Queensland residents are due to be given a say in whether they want Adult Entertainment venues in their towns after the state government introduced legislation
to allow council’s to veto permits.
The measure was announced earlier this month when Queensland Premier Campbell Newman introduced legislation to tackle alcohol and drug fuelled violence in Queensland. The strategy
outlines a number of measures including the council’s right to veto Adult Entertainment license applications to “empower local communities”.
The decision will be welcomed by Toowoomba residents who had campaigned against the city’s first strip club, The Vault on Ruthven
. More than 3000 people had objected to the Commissioner of Liquor and Gaming decision to grant a permit to the strip club. The matter was then taken to the Queensland Civil and Administrative Tribunal by four objectors but the Commissioner’s decision to grant the permit was upheld.
The QCAT decision prompted Toowoomba resident and ACL supporter Jennifer Goodwin to launch a petition
calling for the right of councils to veto Adult Entertainment permits. She told the Chronicle
“Councils are democratically elected, whereas bureaucrats in Brisbane aren't...They can rubber stamp things, and they don't have to deal with the end result...I'm hoping that's the outcome - that the approval, or not, of adult entertainment permits happens with community that are going to have them there." Her petition was sponsored by Member for Toowoomba North Trevor Watts and gathered more than 600 signatures.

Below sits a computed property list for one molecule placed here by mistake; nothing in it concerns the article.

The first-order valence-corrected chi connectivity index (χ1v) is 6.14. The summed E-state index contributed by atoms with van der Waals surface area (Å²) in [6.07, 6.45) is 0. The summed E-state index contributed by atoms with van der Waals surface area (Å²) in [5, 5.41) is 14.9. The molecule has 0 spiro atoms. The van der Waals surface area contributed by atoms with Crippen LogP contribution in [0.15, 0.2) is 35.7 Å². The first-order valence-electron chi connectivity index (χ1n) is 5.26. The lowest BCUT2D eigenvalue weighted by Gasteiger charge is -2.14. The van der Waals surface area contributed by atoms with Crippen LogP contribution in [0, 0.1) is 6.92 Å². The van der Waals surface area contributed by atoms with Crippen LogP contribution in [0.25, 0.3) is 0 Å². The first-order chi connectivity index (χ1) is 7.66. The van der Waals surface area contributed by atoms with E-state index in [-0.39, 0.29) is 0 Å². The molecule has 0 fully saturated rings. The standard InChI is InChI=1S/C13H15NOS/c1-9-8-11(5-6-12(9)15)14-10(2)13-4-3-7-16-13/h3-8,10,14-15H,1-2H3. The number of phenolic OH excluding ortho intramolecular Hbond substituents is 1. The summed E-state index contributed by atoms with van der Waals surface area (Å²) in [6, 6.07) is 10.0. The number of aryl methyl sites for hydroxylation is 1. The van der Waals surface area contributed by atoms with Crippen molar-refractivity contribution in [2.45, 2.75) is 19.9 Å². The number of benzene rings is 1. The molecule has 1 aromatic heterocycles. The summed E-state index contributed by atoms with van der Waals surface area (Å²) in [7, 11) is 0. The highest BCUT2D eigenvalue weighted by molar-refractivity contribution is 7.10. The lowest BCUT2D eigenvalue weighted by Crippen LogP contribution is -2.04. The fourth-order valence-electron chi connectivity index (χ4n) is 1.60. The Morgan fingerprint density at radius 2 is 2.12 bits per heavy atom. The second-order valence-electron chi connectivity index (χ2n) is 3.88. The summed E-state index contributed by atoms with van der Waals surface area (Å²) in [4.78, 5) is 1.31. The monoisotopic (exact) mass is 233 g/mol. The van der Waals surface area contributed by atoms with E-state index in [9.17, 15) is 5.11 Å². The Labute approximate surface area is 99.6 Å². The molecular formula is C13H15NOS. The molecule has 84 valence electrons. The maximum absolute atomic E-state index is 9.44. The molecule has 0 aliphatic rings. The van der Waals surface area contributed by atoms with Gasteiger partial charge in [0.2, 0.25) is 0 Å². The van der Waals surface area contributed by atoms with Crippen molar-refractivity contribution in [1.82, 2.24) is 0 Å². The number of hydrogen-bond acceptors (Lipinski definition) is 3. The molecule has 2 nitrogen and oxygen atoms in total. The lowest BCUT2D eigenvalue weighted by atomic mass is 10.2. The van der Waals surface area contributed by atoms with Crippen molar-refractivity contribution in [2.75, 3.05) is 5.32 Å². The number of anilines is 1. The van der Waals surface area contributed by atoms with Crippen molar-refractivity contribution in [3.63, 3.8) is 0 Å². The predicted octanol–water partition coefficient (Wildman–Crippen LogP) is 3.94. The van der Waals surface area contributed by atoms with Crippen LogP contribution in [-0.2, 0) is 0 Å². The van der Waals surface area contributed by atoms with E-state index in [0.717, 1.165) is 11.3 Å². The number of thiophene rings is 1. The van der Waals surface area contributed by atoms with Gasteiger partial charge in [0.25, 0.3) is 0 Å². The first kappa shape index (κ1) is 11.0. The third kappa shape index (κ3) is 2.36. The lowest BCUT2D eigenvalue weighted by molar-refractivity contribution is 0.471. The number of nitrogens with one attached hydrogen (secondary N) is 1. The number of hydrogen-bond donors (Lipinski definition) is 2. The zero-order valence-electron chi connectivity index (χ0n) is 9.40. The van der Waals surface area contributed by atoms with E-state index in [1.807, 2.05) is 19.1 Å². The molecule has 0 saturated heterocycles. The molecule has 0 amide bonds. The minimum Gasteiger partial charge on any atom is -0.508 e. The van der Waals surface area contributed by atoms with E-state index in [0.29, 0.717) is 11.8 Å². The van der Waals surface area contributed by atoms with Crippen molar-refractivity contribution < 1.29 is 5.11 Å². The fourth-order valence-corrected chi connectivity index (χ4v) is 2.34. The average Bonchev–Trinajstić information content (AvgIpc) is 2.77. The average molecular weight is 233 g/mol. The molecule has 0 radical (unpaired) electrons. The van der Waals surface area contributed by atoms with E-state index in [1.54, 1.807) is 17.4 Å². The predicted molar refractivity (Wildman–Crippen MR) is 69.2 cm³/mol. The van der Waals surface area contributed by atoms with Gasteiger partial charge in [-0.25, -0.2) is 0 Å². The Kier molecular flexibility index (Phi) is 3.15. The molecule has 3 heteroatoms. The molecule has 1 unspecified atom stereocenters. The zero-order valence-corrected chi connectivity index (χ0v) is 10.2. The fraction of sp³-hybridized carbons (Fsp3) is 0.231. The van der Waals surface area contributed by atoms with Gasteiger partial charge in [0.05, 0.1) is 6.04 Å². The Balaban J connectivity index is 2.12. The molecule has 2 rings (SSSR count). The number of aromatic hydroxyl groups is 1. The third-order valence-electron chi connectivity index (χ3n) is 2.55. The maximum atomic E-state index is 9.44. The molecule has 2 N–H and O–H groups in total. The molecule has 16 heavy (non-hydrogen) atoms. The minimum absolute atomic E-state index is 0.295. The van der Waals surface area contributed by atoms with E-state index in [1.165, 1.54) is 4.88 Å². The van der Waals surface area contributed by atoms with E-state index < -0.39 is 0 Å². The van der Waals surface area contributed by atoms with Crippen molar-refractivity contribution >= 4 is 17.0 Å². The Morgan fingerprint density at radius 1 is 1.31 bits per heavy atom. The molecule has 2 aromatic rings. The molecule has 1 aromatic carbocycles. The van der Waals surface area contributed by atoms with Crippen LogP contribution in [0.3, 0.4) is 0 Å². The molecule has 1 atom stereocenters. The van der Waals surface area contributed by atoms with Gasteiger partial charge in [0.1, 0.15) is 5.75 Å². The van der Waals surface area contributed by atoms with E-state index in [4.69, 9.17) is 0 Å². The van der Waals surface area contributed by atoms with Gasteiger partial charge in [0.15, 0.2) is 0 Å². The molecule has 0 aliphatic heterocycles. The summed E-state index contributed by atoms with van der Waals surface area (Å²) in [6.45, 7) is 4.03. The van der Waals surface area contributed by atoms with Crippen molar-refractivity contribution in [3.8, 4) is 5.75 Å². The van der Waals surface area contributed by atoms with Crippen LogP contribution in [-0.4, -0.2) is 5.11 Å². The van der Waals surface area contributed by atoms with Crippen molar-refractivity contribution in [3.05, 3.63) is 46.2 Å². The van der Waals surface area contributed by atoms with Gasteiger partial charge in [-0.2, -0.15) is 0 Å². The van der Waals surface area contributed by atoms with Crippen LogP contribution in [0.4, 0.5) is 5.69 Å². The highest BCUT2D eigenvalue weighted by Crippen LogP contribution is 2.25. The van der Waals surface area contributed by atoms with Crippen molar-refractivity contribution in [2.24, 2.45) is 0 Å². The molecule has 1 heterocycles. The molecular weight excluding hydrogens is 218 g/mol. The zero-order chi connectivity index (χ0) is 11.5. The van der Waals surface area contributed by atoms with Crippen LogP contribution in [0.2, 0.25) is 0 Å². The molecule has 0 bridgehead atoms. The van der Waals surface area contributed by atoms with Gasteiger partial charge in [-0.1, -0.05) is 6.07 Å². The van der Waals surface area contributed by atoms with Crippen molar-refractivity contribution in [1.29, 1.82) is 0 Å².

Toowoomba is not the only city which has objected to adult strip clubs. Residents in the Central Queensland town of Emerald have also objected to an adult entertainment venue, The Star Hotel in Emerald, opening up in the town this year. The member for Gregory, Vaughan Johnson, made a private members statement in parliament this year against the strip club. He told parliament
“Where's respect gone in our society, when we can see a bureaucrat make a decision [which] over rules a community's objections, a local council's objections, business objections, church objections, even myself as the local member, objections?”
The legislation is expected to be passed next month.
ACL's Katherine Spackman spoke to ACL's Queensland Director Wendy Francis about the issue on this week's edition of The Political Spot.